A SAD STATE OF AFFAIRS
May 7, 2008
Canada's health care program is one of the most expensive in the developed world but it delivers relatively poor access to physicians, technology and care. The reality is that Canada's approach to Medicare is the problem; changing the policies would markedly improve the performance of Canada's health care system, says Nadeem Esmail of the Fraser Institute.
- Among the 28 developed nations who seek to achieve access to health care insurance regardless of ability to pay, Canada's health care system ranks third in expenditures.
- At the same time, Canada's health care system ranks 24th among these 28 nations in the number of physicians per 1,000 people.
- In addition, wait times for health care in Canada are not just unacceptably long, but are among the longest in the developed world.
Other developed nations have taken a very different approach from Canada to the management of health care resources, says Esmail:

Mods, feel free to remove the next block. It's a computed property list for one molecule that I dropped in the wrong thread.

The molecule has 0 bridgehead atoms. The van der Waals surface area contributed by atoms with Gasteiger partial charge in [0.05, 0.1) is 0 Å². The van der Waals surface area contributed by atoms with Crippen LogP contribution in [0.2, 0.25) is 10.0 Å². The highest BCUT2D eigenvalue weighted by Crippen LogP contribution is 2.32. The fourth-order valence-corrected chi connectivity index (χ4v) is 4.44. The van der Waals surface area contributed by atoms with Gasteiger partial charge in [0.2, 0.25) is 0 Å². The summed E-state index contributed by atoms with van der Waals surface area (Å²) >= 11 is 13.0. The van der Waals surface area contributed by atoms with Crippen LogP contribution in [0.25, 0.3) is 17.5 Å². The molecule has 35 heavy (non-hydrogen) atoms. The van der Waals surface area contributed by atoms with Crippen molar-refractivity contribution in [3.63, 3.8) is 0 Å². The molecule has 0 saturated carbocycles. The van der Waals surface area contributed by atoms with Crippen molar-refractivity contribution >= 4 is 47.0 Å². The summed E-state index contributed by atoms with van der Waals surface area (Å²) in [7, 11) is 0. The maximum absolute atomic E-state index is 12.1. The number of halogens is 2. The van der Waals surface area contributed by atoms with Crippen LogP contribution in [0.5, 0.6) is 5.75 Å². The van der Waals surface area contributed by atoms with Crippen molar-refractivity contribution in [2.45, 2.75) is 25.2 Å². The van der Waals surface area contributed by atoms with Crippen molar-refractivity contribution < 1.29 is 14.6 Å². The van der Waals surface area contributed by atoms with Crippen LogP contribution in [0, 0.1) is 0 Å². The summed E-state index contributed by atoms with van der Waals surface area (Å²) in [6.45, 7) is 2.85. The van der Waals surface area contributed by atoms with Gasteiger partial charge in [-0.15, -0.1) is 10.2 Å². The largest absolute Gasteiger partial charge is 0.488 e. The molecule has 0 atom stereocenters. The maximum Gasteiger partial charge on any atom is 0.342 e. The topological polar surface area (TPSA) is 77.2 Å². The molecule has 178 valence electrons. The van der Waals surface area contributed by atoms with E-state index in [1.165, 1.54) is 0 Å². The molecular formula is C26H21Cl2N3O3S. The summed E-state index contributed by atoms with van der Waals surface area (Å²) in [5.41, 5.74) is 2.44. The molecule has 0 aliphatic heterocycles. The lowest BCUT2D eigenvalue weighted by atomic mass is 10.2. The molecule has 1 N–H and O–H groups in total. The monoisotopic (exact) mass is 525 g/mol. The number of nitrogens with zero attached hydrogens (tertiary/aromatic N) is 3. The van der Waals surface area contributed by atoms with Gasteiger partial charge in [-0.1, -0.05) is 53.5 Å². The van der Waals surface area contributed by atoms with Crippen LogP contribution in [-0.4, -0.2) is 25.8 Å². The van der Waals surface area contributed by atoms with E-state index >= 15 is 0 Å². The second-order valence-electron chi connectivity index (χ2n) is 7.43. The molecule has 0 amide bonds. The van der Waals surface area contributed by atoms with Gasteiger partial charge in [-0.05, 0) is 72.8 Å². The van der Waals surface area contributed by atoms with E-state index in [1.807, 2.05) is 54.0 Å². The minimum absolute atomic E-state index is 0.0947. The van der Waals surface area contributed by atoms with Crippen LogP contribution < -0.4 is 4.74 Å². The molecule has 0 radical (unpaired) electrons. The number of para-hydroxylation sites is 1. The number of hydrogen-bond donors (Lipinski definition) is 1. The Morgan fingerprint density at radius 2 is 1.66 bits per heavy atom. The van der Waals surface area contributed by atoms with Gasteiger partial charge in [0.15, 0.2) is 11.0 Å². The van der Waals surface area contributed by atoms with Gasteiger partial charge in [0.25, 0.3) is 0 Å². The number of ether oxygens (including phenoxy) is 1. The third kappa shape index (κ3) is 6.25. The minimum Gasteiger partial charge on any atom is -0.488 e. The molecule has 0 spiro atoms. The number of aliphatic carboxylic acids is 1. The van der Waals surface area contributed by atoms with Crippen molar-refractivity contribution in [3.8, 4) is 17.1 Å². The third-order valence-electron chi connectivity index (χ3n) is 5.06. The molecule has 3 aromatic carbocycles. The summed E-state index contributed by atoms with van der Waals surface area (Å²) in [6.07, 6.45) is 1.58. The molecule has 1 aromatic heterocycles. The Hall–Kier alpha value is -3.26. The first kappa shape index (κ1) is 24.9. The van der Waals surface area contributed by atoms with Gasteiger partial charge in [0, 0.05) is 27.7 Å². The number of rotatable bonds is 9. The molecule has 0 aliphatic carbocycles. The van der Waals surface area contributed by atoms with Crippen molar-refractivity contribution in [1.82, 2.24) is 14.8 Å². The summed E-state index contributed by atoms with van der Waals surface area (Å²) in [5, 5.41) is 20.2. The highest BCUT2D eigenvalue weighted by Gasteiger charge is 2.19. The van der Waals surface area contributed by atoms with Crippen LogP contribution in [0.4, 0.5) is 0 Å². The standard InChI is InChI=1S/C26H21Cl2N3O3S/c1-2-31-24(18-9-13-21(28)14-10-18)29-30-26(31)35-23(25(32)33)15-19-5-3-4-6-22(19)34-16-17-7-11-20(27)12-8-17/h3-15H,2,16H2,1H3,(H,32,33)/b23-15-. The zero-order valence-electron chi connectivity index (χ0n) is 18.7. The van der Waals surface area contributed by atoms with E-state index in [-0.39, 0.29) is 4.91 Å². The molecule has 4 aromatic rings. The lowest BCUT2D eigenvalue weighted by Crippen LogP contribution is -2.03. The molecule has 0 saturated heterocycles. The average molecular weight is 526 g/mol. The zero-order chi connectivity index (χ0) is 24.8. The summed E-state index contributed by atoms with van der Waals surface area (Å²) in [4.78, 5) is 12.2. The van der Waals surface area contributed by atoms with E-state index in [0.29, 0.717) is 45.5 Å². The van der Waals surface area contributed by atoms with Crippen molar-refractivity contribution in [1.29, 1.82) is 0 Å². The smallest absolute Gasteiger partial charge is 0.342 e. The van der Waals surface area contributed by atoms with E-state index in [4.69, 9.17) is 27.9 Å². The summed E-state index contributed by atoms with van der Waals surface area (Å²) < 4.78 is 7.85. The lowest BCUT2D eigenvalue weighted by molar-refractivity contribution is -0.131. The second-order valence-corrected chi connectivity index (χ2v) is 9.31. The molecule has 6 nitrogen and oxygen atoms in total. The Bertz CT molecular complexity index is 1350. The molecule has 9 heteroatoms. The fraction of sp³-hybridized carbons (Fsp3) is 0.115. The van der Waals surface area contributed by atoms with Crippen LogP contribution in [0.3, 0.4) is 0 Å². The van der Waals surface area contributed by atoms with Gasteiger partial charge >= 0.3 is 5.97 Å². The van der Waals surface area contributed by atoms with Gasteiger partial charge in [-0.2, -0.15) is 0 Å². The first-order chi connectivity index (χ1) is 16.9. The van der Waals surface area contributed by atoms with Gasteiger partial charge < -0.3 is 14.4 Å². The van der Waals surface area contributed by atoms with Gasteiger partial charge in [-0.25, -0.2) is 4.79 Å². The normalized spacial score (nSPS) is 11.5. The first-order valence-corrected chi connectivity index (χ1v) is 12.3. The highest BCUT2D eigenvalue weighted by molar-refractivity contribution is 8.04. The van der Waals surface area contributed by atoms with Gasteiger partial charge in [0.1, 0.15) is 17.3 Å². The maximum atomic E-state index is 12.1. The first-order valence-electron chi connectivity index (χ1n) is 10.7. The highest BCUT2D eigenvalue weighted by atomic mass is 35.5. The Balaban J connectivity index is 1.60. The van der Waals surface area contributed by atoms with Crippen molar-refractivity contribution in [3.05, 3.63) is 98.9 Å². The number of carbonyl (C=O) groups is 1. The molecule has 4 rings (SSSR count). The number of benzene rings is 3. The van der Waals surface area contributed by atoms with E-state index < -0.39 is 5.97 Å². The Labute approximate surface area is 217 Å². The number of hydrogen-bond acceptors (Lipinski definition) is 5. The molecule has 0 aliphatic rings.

- More than three-quarters of developed nations that maintain the goal of access to health care insurance regardless of ability to pay require patients to share in the cost of the health services they consume.
- More than half of developed nations who maintain universal approaches to health care allow private provision of publicly guaranteed services.
- All of the other nations maintaining the goal of universal access to insurance allow individuals to seek care on their own terms with their own resources if they desire to do so.
Source: Nadeem Esmail, "A State of Affairs," Fraser Forum, March 2008.
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